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The Panelists for the Nieman round table on New Media and Politics
On Tuesday Oct. 19 a panel of experts ended Marquette's Nieman Conferences by gathering to discuss how "New Media" affects the election, and electoral issues in modern times. The panel focused much of their attention on Twitter and Facebook and how these two social media giants influence campaign coverage.

The panel, moderated by Nieman professor of journalism Bonnie Brennan, was composed of Chioma Uguchukwu, assistant dean of the Diedrich college of communication, Joyce Wolburg, associate dean and professor of advertising, Herbert Lowe, journalism professional-in-residence, teaching assistant Arthur Thomas, and research assistant Hang Lu. All of the panelists are notable for their prolific use of social media.

One of the many topics discussed was the difference between how voters and campaigns utilize social media in the realm of elections. It is no secret that the internet, and Twitter and Facebook in particular, presents an infinite ability to communicate with those who are not normally in your sphere of influence. Campaigns take great advantage of this fact. Every candidate in every election has a Twitter account these days that they use to connect with voters. The grand failure of this is that not every candidate is doing their own tweeting. It is noticeable when a tweet was crafted and sent by an intern, which takes away from the sincerity of the message to an extent.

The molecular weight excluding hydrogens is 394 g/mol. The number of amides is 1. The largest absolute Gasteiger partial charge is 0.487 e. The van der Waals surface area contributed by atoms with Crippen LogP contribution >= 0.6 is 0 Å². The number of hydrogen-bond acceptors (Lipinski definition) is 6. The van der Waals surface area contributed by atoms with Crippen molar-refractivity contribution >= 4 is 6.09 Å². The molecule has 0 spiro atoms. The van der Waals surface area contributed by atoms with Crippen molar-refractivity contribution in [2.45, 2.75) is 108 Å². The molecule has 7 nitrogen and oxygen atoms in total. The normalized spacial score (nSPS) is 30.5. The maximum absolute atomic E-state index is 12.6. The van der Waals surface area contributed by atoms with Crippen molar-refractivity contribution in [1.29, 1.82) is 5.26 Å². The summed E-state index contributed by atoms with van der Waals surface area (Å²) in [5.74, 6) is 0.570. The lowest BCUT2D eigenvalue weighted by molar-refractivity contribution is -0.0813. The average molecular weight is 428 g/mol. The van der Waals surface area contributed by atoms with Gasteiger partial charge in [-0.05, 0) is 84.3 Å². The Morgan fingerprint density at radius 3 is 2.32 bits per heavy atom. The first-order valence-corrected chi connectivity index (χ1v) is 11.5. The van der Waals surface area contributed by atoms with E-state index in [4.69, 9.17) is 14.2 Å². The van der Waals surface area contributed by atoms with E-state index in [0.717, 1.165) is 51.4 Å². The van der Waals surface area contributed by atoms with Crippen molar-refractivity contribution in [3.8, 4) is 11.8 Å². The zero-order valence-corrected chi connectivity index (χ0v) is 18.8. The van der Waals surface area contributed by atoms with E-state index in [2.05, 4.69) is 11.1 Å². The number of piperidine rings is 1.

Voters, for their part, use Twitter in a far different way. They use it as a forum for political discussion with each other. The increased connectivity presented by Twitter allows voters to engage and debate the issues that matter most to them. Unfortunately this almost never happens in a meaningful way. Online debate between people with conflicting views is not often amicable, to say the least. What happens more often than not is people will unfollow, unfriend and block users with conflicting opinions. This constant act leaves our views unchallenged, never advancing the national debate and forcing two sides increasingly further apart.

Another topic that came up was the use of data mining by websites and political campaigns for use of targeting voters. Members of the panel seemed to view this act as an invasion of privacy, believing that what you post on your private Facebook page should not be sold to advertisers and politicians. This view is grossly misinformed. The internet is not a private forum for use, but rather an open stream of information. If you would not feel comfortable yelling personal information and opinions on a crowded city street then you should not feel comfortable posting it online, because the two are the same. If you would not be upset with a friend trying to talk to you about something they knew you would be interested in or trying to sell you something they knew you would buy, then you can not find objection with it being done on the internet.
 





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